"That's when the brain and vital organs start to fail," my husband told me. "I don't think he's going to make it."
Less than 20 minutes after I hung up the phone, just long enough for me to search the internet for the effects of heat stroke (brain and nervous system damage, liver and kidney failure), Ben Lee's mother called. She said she had gotten word from some mystery major in Washington D.C. that Ben had been hurt but was given very few details. She asked me if I knew anything about her son.
During her call, I remember long silences on my part as I kept my eyes closed and tried not to cry, thinking, I am talking to a mother a few moments before her son dies. I was sure that she would get another call at any moment, that she would answer it and learn that her life had utterly changed.
She knew that her son had suffered some sort of heat-related collapse, that his core temperature had been at a level that did not usually allow for continued body functions. But she kept asking me, "He is going to be OK, right?" She desperately clung to her question marks, that breathy upswing at the end of her sentences offering a way out. And over and over again I murmured something I had no business murmuring, "Yes, he's a tough kid, he'll pull through."
I spoke to his mom most days for the next week. My husband emailed Ben's dad with a description of the events leading up to Ben's heatstroke, and received a reply full of descriptions of Ben's journey to a larger hospital in Iraq, of his being "intubated" and "kept unconscious." But most of all, Ben's father's reply was full of gratitude to Lt. Littel and the other men in the platoon who had acted so quickly in getting Ben aid. No blame or anger about his son being in 130-degree weather, weighed down with sweat and gear and war. Just gratitude.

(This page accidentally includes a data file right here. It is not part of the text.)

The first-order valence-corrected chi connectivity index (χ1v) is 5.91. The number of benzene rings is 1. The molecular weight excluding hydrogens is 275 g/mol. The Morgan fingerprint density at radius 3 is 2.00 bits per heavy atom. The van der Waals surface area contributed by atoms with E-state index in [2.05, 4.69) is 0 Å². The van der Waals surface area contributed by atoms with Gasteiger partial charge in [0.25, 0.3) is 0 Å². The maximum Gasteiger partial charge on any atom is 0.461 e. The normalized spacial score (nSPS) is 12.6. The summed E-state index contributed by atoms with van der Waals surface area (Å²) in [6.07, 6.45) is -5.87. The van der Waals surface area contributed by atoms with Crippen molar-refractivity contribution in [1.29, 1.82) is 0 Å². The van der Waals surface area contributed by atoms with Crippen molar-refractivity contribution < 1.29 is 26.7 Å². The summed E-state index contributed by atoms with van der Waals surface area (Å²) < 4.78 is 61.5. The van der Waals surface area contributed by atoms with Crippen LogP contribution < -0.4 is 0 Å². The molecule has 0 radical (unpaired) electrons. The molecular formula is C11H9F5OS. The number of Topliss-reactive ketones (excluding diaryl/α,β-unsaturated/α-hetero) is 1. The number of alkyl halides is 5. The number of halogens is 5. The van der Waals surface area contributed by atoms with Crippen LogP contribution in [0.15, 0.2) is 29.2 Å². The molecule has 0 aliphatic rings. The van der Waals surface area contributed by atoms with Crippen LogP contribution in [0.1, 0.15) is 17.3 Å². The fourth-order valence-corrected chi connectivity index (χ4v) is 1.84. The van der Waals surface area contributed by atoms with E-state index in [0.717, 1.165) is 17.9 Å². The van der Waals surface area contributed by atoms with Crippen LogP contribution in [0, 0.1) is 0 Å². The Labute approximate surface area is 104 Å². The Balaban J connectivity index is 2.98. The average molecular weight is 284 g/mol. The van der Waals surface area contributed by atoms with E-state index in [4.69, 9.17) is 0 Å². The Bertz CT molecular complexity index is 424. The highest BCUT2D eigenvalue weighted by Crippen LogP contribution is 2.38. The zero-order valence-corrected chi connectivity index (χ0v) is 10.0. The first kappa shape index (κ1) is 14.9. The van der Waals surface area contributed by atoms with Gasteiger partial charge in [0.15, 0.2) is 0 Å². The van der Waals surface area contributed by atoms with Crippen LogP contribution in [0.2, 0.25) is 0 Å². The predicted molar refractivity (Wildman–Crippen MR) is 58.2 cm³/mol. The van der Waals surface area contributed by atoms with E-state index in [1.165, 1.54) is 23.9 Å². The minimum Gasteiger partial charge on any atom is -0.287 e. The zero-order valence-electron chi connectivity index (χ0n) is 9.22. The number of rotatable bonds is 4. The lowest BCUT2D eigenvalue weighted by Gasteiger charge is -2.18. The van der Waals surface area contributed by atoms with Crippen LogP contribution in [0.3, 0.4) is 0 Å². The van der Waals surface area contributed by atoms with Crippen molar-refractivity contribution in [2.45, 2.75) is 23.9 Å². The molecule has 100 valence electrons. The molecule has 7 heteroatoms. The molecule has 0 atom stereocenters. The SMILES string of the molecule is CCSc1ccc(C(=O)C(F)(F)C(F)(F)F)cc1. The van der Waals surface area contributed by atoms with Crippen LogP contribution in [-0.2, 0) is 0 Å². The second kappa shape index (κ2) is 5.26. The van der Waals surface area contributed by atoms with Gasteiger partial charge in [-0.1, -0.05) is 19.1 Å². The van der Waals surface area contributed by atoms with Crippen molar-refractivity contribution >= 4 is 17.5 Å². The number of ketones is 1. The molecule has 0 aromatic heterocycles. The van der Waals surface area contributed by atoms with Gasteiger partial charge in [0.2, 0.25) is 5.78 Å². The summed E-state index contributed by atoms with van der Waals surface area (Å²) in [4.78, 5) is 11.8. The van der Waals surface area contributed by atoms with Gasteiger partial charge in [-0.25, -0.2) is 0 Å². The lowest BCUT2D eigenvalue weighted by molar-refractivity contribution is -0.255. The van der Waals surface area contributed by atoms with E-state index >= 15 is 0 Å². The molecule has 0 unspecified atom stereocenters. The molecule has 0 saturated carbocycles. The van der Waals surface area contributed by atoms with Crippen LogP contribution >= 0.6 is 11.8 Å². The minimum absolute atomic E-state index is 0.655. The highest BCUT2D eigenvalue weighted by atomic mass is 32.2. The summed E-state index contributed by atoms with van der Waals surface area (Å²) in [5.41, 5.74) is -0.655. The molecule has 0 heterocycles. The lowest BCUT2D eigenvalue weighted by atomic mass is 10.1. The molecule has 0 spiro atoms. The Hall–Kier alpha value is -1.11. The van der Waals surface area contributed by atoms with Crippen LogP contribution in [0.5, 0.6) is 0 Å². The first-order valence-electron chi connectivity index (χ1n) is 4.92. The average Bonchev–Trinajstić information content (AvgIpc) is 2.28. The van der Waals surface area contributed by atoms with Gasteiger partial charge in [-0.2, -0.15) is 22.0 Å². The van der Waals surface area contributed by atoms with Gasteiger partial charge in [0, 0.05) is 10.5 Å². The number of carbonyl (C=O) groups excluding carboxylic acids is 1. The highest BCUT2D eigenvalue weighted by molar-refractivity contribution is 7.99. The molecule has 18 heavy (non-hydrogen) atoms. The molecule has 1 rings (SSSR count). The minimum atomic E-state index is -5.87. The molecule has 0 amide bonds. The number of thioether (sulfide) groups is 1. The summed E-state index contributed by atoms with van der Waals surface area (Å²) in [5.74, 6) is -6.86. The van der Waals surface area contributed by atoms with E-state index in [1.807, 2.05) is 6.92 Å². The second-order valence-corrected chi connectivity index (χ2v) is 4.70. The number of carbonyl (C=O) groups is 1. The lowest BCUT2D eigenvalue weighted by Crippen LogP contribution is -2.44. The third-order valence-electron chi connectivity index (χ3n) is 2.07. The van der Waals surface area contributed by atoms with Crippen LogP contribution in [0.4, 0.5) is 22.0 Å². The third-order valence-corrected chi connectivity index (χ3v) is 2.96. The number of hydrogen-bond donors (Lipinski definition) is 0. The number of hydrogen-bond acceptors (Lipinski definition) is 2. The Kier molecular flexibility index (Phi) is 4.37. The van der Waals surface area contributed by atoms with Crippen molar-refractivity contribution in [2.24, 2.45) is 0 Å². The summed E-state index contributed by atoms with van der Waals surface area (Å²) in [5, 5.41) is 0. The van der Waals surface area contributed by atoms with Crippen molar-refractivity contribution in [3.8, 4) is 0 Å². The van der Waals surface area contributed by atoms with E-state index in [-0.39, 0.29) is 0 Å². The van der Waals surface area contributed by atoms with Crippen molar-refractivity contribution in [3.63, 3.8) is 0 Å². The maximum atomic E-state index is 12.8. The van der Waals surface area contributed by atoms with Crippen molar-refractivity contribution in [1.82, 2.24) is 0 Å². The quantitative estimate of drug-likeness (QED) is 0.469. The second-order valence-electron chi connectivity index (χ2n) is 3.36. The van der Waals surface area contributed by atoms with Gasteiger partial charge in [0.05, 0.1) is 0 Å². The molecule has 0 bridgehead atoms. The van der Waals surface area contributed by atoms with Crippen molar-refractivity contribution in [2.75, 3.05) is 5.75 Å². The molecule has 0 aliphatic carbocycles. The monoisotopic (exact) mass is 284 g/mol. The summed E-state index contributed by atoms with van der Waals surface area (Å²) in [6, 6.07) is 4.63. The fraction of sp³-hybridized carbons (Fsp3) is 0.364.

And Ben, miraculously, made it; from Iraqi Hospital 332, to Landstuhl, Germany, and then on to Walter Reed Hospital in Washington, D.C. By the time he reached the hospital in Germany, he was conscious, lucid, happy to be alive. I sent a care package to him at Walter Reed and, knowing Ben was a voracious and eclectic reader, I couldn't resist including a translation of Dante's Inferno.
A few months later, we had a Company Family Readiness Group meeting with the usual updates from the front. Ben and his mother attended. His mother hugged me, kept thanking me profusely, though I knew I had been nothing more than a voice at the other end of a telephone line, a voice letting her hold on to her question marks and hope. Then I hugged Ben. He was very thin, blond-haired, big-eyed, and smiled as if he was perpetually surprised to find himself smiling. He was wearing civilian clothes, a bowling shirt, and jeans, and I could feel the bones of his back; I swear I could feel how human and close to death he had been.
I asked him how he was doing, if he was glad to be back at Fort Hood.
He shrugged, a little shy but trying not to be. "I just want to get back to the guys," he said. He seemed uncomfortable under the eager scrutiny of the gathered spouses, uncomfortable with our obvious relief, our desperation that if this young man could have come back to us from the brink of death, wouldn't all of our soldiers return intact?
Ben looked away. "Ma'am, I just really want to get back to Iraq."